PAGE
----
Post-Islamism is a neologism in political science, the definition and applicability of which is disputed. Asef Bayat and Olivier Roy are among the main architects of the idea.[1]

The term has been used by Bayat to refer to "a tendency" towards resecularizing of Islam after the "exhaustion" of political Islam;[2] by Olivier Carré to refer to an era of Islamic history (following the decline of the Abbasids but before modernity) where the political-military and religious realms were separated;[1] by Olivier Roy to a recognition that after repeated efforts Islamists had failed to establish a "concrete and viable blueprint for society";[3] and by Mustafa Akyol to refer to a backlash against Islamism in countries like Turkey, Iran, and Sudan.[4]

Terminology and definition

The term was coined by Iranian political sociologist Asef Bayat, then associate professor of sociology at The American University in Cairo in a 1996 essay published in the journal Middle East Critique.[5][6] Bayat used it to refer "to the pragmatist orientation of Iran’s leadership after the death of Khomeini".[7]

Bayat describes it as "a condition where, following a phase of experimentation, the appeal, energy, symbols and sources of legitimacy of Islamism" becomes "exhausted, even among its once-ardent supporters", and a "fusion between Islam (as a personalized faith) and individual freedom and choice; ... with the values of democracy and aspects of modernity" emerges in its stead. As such, "post-Islamism is not anti-Islamic, but rather reflects a tendency to resecularize religion." It originally pertained only to Iran.[2] In this context, the prefix post- does not have historic connotation, but refers to the critical departure from Islamist discourse.[8] A decade later in 2007 Bayat described post-Islamism as both a "condition" and a "project".[1]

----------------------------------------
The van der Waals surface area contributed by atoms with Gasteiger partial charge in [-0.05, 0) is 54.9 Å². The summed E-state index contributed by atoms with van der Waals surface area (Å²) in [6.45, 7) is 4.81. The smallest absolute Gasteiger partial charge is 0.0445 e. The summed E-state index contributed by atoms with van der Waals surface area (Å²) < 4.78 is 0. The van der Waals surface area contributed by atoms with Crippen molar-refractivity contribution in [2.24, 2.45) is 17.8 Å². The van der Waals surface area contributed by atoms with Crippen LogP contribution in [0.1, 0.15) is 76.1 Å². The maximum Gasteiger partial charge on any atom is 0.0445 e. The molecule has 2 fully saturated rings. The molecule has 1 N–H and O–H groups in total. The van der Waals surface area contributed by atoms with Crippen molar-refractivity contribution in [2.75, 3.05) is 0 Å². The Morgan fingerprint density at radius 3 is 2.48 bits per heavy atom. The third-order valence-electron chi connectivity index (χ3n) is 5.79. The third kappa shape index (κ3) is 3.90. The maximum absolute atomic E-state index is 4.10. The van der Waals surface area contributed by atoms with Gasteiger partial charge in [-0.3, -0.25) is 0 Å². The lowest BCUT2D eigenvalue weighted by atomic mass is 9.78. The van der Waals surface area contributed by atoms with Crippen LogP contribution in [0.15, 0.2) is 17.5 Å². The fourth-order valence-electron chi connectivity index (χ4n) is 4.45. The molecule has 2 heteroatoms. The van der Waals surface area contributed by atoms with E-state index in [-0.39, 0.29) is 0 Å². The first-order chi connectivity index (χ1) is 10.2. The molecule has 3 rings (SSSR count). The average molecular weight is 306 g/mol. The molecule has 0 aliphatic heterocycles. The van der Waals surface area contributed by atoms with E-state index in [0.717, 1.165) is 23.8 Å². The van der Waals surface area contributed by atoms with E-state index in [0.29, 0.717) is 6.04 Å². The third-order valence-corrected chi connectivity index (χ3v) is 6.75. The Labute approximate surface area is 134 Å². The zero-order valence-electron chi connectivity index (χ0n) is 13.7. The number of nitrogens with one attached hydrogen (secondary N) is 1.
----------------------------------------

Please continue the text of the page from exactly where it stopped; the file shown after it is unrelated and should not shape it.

French politician Olivier Carré used the term in 1991 from a different perspective, to describe the period between the 10th and the 19th centuries, when both Shiite and Sunni Islam "separated the political-military from the religious realm, both theoretically and in practice".[1]

Olivier Roy argued in Globalized Islam: The Search for a New Ummah in 2004 that "Islamists around the world" had been unable "to translate their ideology into a concrete and viable blueprint for society", leading "Muslim discourse" to enter "a new phase of post-Islamism".[3]

Peter Mandaville describes a evolution away from the "political Islam of the sort represented by the Muslim Brotherhood and the broader Ikhwani tradition" which failed to gain mass public support and "found it progressively more difficult to offer up distinctively 'Islamic' solutions to basic problems of governance and economy", and towards "a parallel retreat of religiosity into the private domain" and "the rise of Islamic hip hop, urban dress, and other popular culture forms as new spaces of resistance and activist expression", "working through platforms and network hubs rather than through formal, hierarchical social and political organizations".[7]